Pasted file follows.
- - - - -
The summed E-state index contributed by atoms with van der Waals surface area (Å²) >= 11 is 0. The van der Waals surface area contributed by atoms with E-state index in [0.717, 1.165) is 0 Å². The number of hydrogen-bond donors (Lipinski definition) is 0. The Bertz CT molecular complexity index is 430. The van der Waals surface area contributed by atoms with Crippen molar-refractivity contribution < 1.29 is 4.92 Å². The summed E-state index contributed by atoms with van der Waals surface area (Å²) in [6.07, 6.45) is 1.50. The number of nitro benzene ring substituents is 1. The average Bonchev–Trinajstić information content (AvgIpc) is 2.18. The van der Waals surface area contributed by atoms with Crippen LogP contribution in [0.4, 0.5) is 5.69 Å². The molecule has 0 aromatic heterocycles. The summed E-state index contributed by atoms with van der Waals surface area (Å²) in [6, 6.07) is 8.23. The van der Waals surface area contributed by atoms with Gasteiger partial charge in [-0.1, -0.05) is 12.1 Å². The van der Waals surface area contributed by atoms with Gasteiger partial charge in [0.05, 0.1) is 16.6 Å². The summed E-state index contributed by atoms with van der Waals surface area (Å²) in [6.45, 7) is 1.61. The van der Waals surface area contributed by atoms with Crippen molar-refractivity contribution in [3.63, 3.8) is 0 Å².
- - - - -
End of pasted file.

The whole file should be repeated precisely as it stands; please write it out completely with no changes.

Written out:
The summed E-state index contributed by atoms with van der Waals surface area (Å²) >= 11 is 0. The van der Waals surface area contributed by atoms with E-state index in [0.717, 1.165) is 0 Å². The number of hydrogen-bond donors (Lipinski definition) is 0. The Bertz CT molecular complexity index is 430. The van der Waals surface area contributed by atoms with Crippen molar-refractivity contribution < 1.29 is 4.92 Å². The summed E-state index contributed by atoms with van der Waals surface area (Å²) in [6.07, 6.45) is 1.50. The number of nitro benzene ring substituents is 1. The average Bonchev–Trinajstić information content (AvgIpc) is 2.18. The van der Waals surface area contributed by atoms with Crippen LogP contribution in [0.4, 0.5) is 5.69 Å². The molecule has 0 aromatic heterocycles. The summed E-state index contributed by atoms with van der Waals surface area (Å²) in [6, 6.07) is 8.23. The van der Waals surface area contributed by atoms with Gasteiger partial charge in [-0.1, -0.05) is 12.1 Å². The van der Waals surface area contributed by atoms with Gasteiger partial charge in [0.05, 0.1) is 16.6 Å². The summed E-state index contributed by atoms with van der Waals surface area (Å²) in [6.45, 7) is 1.61. The van der Waals surface area contributed by atoms with Crippen molar-refractivity contribution in [3.63, 3.8) is 0 Å².